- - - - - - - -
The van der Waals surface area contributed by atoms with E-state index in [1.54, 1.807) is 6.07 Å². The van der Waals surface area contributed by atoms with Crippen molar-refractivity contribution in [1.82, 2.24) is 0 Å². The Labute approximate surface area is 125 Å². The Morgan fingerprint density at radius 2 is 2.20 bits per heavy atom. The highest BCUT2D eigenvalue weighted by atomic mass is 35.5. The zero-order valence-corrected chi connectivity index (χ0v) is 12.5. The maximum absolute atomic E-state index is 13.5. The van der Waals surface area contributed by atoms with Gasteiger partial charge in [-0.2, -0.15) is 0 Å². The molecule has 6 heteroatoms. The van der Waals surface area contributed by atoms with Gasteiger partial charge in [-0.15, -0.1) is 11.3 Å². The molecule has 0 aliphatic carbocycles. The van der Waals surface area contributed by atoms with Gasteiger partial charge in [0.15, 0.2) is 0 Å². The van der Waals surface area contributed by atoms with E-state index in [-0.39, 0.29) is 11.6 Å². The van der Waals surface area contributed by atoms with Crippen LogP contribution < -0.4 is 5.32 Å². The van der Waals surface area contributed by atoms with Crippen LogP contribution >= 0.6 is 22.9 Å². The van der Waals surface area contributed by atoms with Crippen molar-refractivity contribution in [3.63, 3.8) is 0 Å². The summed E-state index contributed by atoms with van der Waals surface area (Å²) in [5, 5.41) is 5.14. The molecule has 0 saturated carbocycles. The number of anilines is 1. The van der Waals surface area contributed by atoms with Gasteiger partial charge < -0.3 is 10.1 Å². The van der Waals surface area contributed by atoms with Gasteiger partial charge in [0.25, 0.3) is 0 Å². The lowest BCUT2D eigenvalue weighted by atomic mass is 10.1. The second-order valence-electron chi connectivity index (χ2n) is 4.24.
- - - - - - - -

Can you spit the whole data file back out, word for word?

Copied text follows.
The van der Waals surface area contributed by atoms with E-state index in [1.54, 1.807) is 6.07 Å². The van der Waals surface area contributed by atoms with Crippen molar-refractivity contribution in [1.82, 2.24) is 0 Å². The Labute approximate surface area is 125 Å². The Morgan fingerprint density at radius 2 is 2.20 bits per heavy atom. The highest BCUT2D eigenvalue weighted by atomic mass is 35.5. The zero-order valence-corrected chi connectivity index (χ0v) is 12.5. The maximum absolute atomic E-state index is 13.5. The van der Waals surface area contributed by atoms with Gasteiger partial charge in [-0.2, -0.15) is 0 Å². The molecule has 6 heteroatoms. The van der Waals surface area contributed by atoms with Gasteiger partial charge in [-0.15, -0.1) is 11.3 Å². The molecule has 0 aliphatic carbocycles. The van der Waals surface area contributed by atoms with Gasteiger partial charge in [0.15, 0.2) is 0 Å². The van der Waals surface area contributed by atoms with E-state index in [-0.39, 0.29) is 11.6 Å². The van der Waals surface area contributed by atoms with Crippen LogP contribution < -0.4 is 5.32 Å². The van der Waals surface area contributed by atoms with Crippen LogP contribution >= 0.6 is 22.9 Å². The van der Waals surface area contributed by atoms with Crippen molar-refractivity contribution in [3.63, 3.8) is 0 Å². The summed E-state index contributed by atoms with van der Waals surface area (Å²) in [5, 5.41) is 5.14. The molecule has 0 saturated carbocycles. The number of anilines is 1. The van der Waals surface area contributed by atoms with Gasteiger partial charge < -0.3 is 10.1 Å². The van der Waals surface area contributed by atoms with Gasteiger partial charge in [0.25, 0.3) is 0 Å². The lowest BCUT2D eigenvalue weighted by atomic mass is 10.1. The second-order valence-electron chi connectivity index (χ2n) is 4.24.